[FOM] What is second order ZFC?

Colin McLarty colin.mclarty at case.edu
Wed Sep 11 11:17:01 EDT 2013

```On Tue, Sep 10, 2013 at 10:03 PM, Richard Heck
<richard_heck at brown.edu> responded
to Harvey's challenge to say what is second order ZFC, but did not so much
give an answer as indicate that there are several.

Second-order ZFC is the theory, formulated in a second-order language,
> whose axioms are the second-order versions of the axioms of first-order
> ZFC. Its theorems are the second-order consequences of those axioms. The
> problem is now to explain "second-order consequence".....
>
> I take it that the point of raising the question as one about ZFC
> specifically is that one typically talks about sets when trying to explain
> what the second-order quantifiers are supposed to mean. But if that is the
> problem, then it is a very old one, and one to which various responses have
> been available for some time now.

Yes, precisely.  There have been various responses around for a very long
time, because none of them can inspire a consensus.  And this is not a
quibble.  It is the whole point of Harvey saying

HF> For any of the usual classical foundational purposes, you need to be
able
HF> to get down to finite representations that are completely non
problematic....
HF>
HF> Furthermore, first order logic is apparently the unique vehicle for such
HF> foundational purposes. (I'm not talking about arbitrary interesting
HF> foundational purposes).

These various versions have been prominently problematic throughout their
existence.  And one common problem has been to tell whether a given version
can produce finite representations of proofs or not.  That problem
is highlighted by Richard's answer to Harvey's specific question

> HF> 4. Is CH a "theorem of second order ZFC"? [corrected]
>
> I don't know. Second-order consequence is very hard to decide.
>

I think this answer is imprecise.  For example, it is not hard to decide CH
by the ZF axioms -- it is provably impossible.  Some definitions of second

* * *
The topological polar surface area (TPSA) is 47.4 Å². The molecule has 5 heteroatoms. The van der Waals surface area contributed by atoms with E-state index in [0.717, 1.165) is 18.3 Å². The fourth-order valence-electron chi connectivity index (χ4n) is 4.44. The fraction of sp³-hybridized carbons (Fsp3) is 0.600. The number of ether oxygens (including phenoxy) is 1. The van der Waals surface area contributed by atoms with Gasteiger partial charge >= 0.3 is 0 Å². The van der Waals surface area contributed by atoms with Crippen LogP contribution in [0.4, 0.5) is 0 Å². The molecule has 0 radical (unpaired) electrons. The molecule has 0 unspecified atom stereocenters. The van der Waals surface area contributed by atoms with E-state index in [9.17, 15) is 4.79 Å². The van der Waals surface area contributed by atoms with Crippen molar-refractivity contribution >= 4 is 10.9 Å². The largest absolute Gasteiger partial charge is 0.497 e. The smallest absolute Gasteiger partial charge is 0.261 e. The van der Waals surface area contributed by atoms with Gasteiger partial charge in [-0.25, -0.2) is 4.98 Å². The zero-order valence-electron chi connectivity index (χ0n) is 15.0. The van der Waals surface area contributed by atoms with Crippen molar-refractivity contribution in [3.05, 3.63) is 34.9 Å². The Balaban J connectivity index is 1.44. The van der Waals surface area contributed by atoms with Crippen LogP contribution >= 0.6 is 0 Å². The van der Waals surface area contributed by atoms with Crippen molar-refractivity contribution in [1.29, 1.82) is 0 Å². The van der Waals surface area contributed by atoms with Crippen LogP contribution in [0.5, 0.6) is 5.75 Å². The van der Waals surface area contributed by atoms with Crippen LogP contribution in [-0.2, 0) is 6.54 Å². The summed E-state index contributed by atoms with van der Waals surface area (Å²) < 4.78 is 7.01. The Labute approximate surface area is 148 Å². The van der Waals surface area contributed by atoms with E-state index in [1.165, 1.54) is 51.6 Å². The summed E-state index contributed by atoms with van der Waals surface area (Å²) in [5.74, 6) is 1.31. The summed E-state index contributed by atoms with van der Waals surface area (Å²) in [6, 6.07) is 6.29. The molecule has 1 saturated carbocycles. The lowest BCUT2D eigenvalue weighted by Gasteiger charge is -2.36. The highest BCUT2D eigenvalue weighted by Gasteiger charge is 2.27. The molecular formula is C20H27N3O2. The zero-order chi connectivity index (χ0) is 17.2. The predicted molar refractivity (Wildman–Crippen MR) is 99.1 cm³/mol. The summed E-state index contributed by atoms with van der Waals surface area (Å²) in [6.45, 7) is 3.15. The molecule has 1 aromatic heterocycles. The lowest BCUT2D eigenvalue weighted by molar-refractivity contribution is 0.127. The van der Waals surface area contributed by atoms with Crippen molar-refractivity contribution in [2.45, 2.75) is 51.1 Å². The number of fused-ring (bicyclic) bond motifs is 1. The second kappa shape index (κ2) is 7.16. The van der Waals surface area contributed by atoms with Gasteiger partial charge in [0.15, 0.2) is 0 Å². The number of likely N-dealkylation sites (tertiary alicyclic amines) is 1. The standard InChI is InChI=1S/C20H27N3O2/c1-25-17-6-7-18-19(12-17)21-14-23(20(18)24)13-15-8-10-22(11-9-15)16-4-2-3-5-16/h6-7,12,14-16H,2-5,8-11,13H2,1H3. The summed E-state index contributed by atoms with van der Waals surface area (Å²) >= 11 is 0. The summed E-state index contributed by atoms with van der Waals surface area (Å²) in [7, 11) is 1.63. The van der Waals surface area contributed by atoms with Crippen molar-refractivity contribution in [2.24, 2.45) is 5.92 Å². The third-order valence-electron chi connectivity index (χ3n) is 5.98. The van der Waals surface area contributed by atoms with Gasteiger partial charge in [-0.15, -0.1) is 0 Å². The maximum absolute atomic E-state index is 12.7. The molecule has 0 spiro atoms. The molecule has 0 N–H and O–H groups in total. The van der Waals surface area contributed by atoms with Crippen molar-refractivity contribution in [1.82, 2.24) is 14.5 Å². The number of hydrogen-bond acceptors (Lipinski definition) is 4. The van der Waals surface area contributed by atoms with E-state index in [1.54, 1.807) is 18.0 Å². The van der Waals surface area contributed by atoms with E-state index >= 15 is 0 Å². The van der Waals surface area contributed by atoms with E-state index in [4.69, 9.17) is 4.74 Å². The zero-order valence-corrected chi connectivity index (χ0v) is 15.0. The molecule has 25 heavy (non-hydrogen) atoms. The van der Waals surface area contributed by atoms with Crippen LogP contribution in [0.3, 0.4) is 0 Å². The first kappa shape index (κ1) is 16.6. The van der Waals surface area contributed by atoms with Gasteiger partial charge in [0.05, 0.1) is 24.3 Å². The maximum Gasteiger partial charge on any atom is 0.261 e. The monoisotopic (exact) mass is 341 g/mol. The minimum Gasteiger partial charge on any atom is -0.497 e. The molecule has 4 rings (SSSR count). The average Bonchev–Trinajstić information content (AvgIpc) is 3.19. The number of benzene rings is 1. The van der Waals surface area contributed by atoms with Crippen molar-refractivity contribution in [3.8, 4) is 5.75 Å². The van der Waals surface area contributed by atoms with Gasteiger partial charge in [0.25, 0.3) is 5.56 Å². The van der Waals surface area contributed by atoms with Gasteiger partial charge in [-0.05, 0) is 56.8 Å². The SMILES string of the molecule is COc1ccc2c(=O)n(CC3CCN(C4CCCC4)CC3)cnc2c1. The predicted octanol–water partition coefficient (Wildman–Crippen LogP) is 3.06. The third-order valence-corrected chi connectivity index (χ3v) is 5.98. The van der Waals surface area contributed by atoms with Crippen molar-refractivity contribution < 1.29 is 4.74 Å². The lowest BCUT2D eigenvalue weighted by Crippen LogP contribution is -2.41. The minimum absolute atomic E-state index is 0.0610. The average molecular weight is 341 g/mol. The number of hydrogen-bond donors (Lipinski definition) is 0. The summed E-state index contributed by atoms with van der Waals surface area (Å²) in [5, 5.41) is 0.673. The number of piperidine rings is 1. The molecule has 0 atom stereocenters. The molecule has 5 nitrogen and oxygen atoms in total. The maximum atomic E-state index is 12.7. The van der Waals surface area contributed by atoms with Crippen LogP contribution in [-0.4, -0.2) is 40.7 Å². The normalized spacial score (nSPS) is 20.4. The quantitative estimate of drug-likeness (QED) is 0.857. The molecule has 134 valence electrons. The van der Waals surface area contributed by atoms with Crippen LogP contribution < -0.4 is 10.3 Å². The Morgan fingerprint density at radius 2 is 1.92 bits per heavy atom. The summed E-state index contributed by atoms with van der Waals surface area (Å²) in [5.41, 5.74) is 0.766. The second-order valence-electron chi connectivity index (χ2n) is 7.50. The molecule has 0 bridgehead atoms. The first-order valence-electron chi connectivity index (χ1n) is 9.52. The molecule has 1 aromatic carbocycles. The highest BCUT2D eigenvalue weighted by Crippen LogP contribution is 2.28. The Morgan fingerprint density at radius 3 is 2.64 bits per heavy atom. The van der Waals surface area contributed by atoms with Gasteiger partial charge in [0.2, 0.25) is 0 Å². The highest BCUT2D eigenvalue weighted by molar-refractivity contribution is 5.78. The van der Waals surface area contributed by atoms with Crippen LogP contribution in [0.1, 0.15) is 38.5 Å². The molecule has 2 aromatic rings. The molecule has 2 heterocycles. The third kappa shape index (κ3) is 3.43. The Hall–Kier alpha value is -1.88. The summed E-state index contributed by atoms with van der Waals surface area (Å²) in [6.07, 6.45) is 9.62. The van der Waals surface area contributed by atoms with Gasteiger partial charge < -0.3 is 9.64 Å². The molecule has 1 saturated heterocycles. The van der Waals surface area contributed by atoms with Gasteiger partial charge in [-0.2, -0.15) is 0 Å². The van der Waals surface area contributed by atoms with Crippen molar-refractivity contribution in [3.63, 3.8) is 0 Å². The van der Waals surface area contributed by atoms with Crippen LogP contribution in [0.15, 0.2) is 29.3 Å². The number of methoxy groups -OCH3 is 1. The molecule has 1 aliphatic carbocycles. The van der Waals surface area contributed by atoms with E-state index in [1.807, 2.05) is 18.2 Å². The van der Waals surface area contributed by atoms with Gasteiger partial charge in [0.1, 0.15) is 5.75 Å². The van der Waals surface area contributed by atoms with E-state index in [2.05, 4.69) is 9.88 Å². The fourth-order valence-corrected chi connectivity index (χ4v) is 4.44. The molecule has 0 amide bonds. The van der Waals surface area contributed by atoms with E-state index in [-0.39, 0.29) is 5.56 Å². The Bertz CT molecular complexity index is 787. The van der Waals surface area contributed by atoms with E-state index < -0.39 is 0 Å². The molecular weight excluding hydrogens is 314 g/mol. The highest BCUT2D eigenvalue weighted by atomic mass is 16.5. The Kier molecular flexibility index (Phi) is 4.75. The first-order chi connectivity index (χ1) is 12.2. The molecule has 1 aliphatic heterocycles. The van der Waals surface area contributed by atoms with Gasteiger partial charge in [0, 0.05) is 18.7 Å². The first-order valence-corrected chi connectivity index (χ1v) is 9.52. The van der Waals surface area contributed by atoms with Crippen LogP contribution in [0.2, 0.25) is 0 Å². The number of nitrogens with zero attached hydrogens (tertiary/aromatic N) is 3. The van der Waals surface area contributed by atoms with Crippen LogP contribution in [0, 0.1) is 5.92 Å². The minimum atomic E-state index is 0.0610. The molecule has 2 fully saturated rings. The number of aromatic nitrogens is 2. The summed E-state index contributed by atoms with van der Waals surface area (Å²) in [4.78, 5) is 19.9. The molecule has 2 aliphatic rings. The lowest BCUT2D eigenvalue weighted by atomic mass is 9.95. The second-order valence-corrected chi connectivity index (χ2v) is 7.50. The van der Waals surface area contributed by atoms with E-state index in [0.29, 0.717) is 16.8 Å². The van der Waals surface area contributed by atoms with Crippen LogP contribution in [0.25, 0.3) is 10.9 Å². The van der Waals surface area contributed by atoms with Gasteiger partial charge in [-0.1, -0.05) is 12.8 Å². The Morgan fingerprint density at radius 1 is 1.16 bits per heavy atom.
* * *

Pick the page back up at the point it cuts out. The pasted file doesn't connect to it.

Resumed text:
order consequence explicitly rest on ZF, so that deciding second order
consequence is not hard, but provably impossible on these definitions.

I do not know the issues of decidability for plural quantification.  Is
there a standard theory of that?  Frege's option, invoked by Richard,
of regarding
second-order quantifiers as quantifying over what Frege called "concepts"
offers no serious prospect of decidability.

And towards the end of his post Richard offers the following as if it
disagreed with Harvey:

Nonetheless, there are lots of ways in which logic can be used in the study
> of mathematics, mind, and world, and one should not confuse unsuitability
> for one's own purposes with unsuitability tout court. Solipsism, after all,
> is false.
>

But Harvey had already said what I quote from him above: "I'm not talking
about arbitrary interesting foundational purposes."  And he is obviously
not talking about other non-foundational purposes.  This is not a point of
disagreement.  Taking it to be a disagreement may be one source
of confusion in this discussion.

Colin

> Richard Heck
>
> =====
>
> References:
>
> @ARTICLE{Boolos:ToBeJPhil,
>   author = {George Boolos},
>   title = {To Be Is To Be a Value of a Variable (Or Some Values of Some
> Variables)},
>   journal = {Journal of Philosophy},
>   year = {1984},
>   volume = {81},
>   pages = {430--49}
> }
>
> @ARTICLE{RayoUzq:SecondOrder,
>   author = {Agust\'in Rayo and Gabriel Uzquiano},
>   title = {Toward a Theory of Second-Order Consequence},
>   journal = {Notre Dame Journal of Formal Logic},
>   year = {1999},
>   volume = {40},
>   pages = {315--25}
> }
>
> @ARTICLE{McGee:Learn,
>   author = {Vann McGee},
>   title = {How We Learn Mathematical Language},
>   journal = {Philosophical Review},
>   year = {1997},
>   volume = {106},
>   pages = {35--68}
> }
>
> @ARTICLE{Feferman:Unfolding,
>   author = {Solomon Feferman and Thomas Strahm},
>   title = {The Unfolding of Non-finitist Arithmetic},
>   journal = {Annals of Pure and Applied Logic},
>   year = {2000},
>   volume = {104},
>   pages = {75--96},
>   owner = {rgheck},
>   timestamp = {2009.03.24}
> }
>
> @INCOLLECTION{Heck:LFTFT,
>   author = {Richard G. Heck},
>   title = {A Logic for {F}rege's {T}heorem},
>   pages = {267--96},
>   publisher = {Clarendon Press},
>   year = {2011},
>   booktitle = {Frege's Theorem}
> }
>
> @INCOLLECTION{HeckMay:**FuncUnsat,
>   author = {Richard G. Heck and Robert May},
>   title = {The Function is Unsaturated},
>   pages = {825--50},
>   publisher = {Oxford University Press},
>   year = {2013},
>   editor = {Michael Beaney},
>   booktitle = {The Oxford Handbook of the History of Analytic Philosophy}
> }
>
> @ARTICLE{Koellner:SecondOrder,
>   author = {Peter Koellner},
>   title = {Strong Logics of First and Second Order},
>   journal = {Bulletin of Symbolic Logic},
>   year = {2010},
>   volume = {16},
>   pages = {1--36}
> }
>
> --
> -----------------------
> Richard G Heck Jr
> Romeo Elton Professor of Natural Theology
> Brown University
>
> Website:   http://rgheck.frege.org/
> Blog:      http://rgheck.blogspot.com/
> Amazon:    http://amazon.com/author/**richardgheckjr<http://amazon.com/author/richardgheckjr>
>
> Check out my books "Reading Frege's Grundgesetze"
> and "Frege's Theorem":
>   http://tinyurl.com/**FregesTheorem <http://tinyurl.com/FregesTheorem>
> or my Amazon author page:
>   amazon.com/author/**richardgheckjr<http://amazon.com/author/richardgheckjr>
>
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